This book presents a new theoretical framework -- what Gernsbacher calls the Structure Building Framework -- for understanding language comprehension in particular, and cognitive processing in general. According to this framework, the goal in comprehending both linguistic and nonlinguistic materials is to build a coherent mental representation or "structure" of the information being comprehended. As such, the underlying processes and mechanisms of structure building are viewed as general, cognitive processes and mechanisms. The strength of the volume lies in its empirical detail: a thorough literature review and solid original data.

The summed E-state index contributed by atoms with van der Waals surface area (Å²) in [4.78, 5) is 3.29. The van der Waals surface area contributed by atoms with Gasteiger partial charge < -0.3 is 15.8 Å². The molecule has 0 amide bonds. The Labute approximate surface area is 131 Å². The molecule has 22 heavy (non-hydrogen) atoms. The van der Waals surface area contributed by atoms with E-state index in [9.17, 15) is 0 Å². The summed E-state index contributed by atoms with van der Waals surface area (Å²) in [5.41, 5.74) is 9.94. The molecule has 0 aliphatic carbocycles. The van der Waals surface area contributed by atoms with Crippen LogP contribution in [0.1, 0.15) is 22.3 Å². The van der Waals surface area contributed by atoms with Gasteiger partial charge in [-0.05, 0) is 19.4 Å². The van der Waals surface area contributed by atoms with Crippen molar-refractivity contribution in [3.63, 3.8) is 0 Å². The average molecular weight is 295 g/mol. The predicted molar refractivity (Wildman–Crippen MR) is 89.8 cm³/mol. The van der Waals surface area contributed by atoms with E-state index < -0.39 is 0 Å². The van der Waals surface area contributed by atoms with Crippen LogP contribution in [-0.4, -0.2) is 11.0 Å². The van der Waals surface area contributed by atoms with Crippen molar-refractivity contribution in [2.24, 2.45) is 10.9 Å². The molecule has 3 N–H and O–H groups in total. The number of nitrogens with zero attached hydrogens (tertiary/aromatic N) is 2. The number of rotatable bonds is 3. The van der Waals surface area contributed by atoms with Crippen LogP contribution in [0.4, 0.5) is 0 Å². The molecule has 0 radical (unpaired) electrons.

"A model of how monographs should be written, the book summarizes the author's research of the past decade in a clear, gender-fair, and jargon-free manner….With a fast-paced, friendly style and the use of the structure-building analogy referred to in the title, Gernsbacher's text proves that experimental psychology need not be boring to be informative….makes a substantive contribution to the psychology of language….The effort is well worth reading."
—American Journal of Psychology
"Gernsbacher's thesis…is well argued and well supported by the data provided, and most undergraduate readers, especially those with some background in cognitive psychology, will find the going quite easy…With books on this topic appearing frequently, any new books need to offer something special to deserve attention. This one…comes very close to meeting that standard."
Contents: Introduction. The Process of Laying a Foundation. The Processes of Mapping and Shifting. The Mechanisms of Suppression and Enhancement. Individual Differences in Structure Building. Conclusions.